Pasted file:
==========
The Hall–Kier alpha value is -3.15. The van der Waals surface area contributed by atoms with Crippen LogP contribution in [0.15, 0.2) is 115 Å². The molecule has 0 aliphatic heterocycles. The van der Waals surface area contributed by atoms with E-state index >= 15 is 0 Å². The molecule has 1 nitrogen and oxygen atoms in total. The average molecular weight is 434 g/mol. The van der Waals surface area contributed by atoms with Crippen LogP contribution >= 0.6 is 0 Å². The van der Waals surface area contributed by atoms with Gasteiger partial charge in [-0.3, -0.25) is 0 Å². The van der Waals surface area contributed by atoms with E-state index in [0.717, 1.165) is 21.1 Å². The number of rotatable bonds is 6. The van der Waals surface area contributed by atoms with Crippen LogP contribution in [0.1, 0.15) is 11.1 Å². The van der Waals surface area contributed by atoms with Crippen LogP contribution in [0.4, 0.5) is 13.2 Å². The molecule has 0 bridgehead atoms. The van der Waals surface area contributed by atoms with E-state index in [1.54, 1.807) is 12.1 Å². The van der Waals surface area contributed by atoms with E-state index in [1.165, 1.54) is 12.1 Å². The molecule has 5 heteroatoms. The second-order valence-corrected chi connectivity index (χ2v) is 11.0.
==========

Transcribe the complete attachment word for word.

The Hall–Kier alpha value is -3.15. The van der Waals surface area contributed by atoms with Crippen LogP contribution in [0.15, 0.2) is 115 Å². The molecule has 0 aliphatic heterocycles. The van der Waals surface area contributed by atoms with E-state index >= 15 is 0 Å². The molecule has 1 nitrogen and oxygen atoms in total. The average molecular weight is 434 g/mol. The van der Waals surface area contributed by atoms with Crippen LogP contribution >= 0.6 is 0 Å². The van der Waals surface area contributed by atoms with Gasteiger partial charge in [-0.3, -0.25) is 0 Å². The van der Waals surface area contributed by atoms with E-state index in [0.717, 1.165) is 21.1 Å². The number of rotatable bonds is 6. The van der Waals surface area contributed by atoms with Crippen LogP contribution in [0.1, 0.15) is 11.1 Å². The van der Waals surface area contributed by atoms with Crippen LogP contribution in [0.4, 0.5) is 13.2 Å². The molecule has 0 bridgehead atoms. The van der Waals surface area contributed by atoms with E-state index in [1.54, 1.807) is 12.1 Å². The van der Waals surface area contributed by atoms with E-state index in [1.165, 1.54) is 12.1 Å². The molecule has 5 heteroatoms. The second-order valence-corrected chi connectivity index (χ2v) is 11.0.